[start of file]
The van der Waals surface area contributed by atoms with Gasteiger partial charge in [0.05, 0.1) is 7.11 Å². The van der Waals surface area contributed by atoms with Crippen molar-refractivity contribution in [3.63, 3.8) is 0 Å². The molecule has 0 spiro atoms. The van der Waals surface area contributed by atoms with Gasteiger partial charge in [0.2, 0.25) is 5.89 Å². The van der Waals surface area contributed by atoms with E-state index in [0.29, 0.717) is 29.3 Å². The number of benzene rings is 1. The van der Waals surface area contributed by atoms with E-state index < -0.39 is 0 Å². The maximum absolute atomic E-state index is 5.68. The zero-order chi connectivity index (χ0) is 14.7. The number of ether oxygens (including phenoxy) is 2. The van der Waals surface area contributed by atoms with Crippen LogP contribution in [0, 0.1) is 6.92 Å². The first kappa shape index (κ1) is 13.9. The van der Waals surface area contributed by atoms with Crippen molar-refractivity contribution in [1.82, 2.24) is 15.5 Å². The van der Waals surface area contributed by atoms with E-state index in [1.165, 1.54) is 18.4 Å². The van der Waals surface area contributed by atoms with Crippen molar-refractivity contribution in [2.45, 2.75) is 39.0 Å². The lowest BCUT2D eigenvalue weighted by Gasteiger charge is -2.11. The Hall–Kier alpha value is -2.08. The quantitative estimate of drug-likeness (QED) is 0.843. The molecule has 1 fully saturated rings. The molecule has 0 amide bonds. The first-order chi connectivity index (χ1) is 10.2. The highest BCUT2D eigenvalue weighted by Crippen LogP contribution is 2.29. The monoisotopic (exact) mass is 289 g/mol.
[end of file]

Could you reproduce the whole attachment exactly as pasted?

The van der Waals surface area contributed by atoms with Gasteiger partial charge in [0.05, 0.1) is 7.11 Å². The van der Waals surface area contributed by atoms with Crippen molar-refractivity contribution in [3.63, 3.8) is 0 Å². The molecule has 0 spiro atoms. The van der Waals surface area contributed by atoms with Gasteiger partial charge in [0.2, 0.25) is 5.89 Å². The van der Waals surface area contributed by atoms with E-state index in [0.29, 0.717) is 29.3 Å². The number of benzene rings is 1. The van der Waals surface area contributed by atoms with E-state index < -0.39 is 0 Å². The maximum absolute atomic E-state index is 5.68. The zero-order chi connectivity index (χ0) is 14.7. The number of ether oxygens (including phenoxy) is 2. The van der Waals surface area contributed by atoms with Crippen LogP contribution in [0, 0.1) is 6.92 Å². The first kappa shape index (κ1) is 13.9. The van der Waals surface area contributed by atoms with Crippen molar-refractivity contribution in [1.82, 2.24) is 15.5 Å². The van der Waals surface area contributed by atoms with E-state index in [1.165, 1.54) is 18.4 Å². The van der Waals surface area contributed by atoms with Crippen molar-refractivity contribution in [2.45, 2.75) is 39.0 Å². The lowest BCUT2D eigenvalue weighted by Gasteiger charge is -2.11. The Hall–Kier alpha value is -2.08. The quantitative estimate of drug-likeness (QED) is 0.843. The molecule has 1 fully saturated rings. The molecule has 0 amide bonds. The first-order chi connectivity index (χ1) is 10.2. The highest BCUT2D eigenvalue weighted by Crippen LogP contribution is 2.29. The monoisotopic (exact) mass is 289 g/mol.